Saudi Arabia’s interpretation of Islam blamed for rising extremism

WASHINGTON:The ever conflicting Hillary Clinton and Donald Trump are never on the same page, but Saudi Arabia may be an exception. She has deplored Saudi Arabia’s support for “radical schools and mosques around the world that have set too many young people on a path towards extremism.” He has called the Saudis “the world’s biggest funders of terrorism.”

The first American diplomat to serve as envoy to Muslim communities around the world visited 80 countries and concluded that the Saudi influence was destroying tolerant Islamic traditions. “If the Saudis do not cease what they are doing,” the official, Farah Pandith, wrote last year, “there must be diplomatic, cultural and economic consequences.”

And hardly a week passes without a television pundit or a newspaper columnist blaming Saudi Arabia for jihadi violence. On HBO, Bill Maher calls Saudi teachings “medieval,” adding an epithet. In The Washington Post, Fareed Zakaria writes that the Saudis have “created a monster in the world of Islam.”

The idea has become a commonplace: that Saudi Arabia’s export of the rigid, bigoted, patriarchal, fundamentalist strain of Islam known as Wahhabism has fueled global extremism and contributed to terrorism. As the Islamic State projects its menacing calls for violence into the West, directing or inspiring terrorist attacks in country after country, an old debate over Saudi influence on Islam has taken on new relevance.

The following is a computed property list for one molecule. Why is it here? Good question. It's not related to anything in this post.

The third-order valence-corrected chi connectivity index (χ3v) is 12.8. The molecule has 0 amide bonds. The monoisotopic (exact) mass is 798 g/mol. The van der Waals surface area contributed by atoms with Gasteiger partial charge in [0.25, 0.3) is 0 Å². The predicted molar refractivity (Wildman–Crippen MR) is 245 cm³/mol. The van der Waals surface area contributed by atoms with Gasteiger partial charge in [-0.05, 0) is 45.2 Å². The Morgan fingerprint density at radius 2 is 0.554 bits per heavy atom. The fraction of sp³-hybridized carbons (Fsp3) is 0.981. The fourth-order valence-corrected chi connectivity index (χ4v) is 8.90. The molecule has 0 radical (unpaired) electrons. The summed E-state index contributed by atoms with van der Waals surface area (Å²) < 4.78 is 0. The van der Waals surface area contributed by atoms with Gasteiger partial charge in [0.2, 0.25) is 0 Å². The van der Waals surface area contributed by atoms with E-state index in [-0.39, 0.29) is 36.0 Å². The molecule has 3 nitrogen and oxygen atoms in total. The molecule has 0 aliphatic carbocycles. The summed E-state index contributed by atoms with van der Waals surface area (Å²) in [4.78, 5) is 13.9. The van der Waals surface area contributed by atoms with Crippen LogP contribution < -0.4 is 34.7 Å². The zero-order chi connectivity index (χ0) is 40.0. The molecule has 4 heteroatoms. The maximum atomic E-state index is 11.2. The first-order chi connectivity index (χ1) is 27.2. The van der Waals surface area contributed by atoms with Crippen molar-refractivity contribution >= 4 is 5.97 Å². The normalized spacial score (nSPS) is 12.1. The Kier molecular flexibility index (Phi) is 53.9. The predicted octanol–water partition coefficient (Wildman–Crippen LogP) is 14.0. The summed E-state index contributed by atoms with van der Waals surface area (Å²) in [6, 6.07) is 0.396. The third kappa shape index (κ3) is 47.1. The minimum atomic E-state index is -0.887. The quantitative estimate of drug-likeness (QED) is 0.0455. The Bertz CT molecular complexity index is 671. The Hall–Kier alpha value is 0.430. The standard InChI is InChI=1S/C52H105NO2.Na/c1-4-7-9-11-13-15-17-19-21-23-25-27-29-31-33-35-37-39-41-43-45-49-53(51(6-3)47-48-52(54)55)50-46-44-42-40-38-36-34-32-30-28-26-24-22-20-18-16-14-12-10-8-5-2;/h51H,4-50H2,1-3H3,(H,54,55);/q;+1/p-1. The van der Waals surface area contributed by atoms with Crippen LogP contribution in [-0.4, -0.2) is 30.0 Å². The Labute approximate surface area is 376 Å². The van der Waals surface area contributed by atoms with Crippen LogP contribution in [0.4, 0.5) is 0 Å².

In the realm of extremist Islam, the Saudis are “both the arsonists and the firefighters,” said William McCants, a Brookings Institution scholar. “They promote a very toxic form of Islam that draws sharp lines between a small number of true believers and everyone else, Muslim and non-Muslim,” he said, providing ideological fodder for violent jihadis.

Yet at the same time, “they’re our partners in counterterrorism,” said McCants, one of three dozen academics, government officials and experts on Islam from multiple countries interviewed for this article.

Saudi leaders seek good relations with the West and see jihadi violence as a menace that could endanger their rule, especially now that the Islamic State is staging attacks in the kingdom — 25 in the last eight months, by the government’s count. But they are also driven by their rivalry with Iran, and they depend for legitimacy on a clerical establishment dedicated to a reactionary set of beliefs. Those conflicting goals can play out in a bafflingly inconsistent manner.

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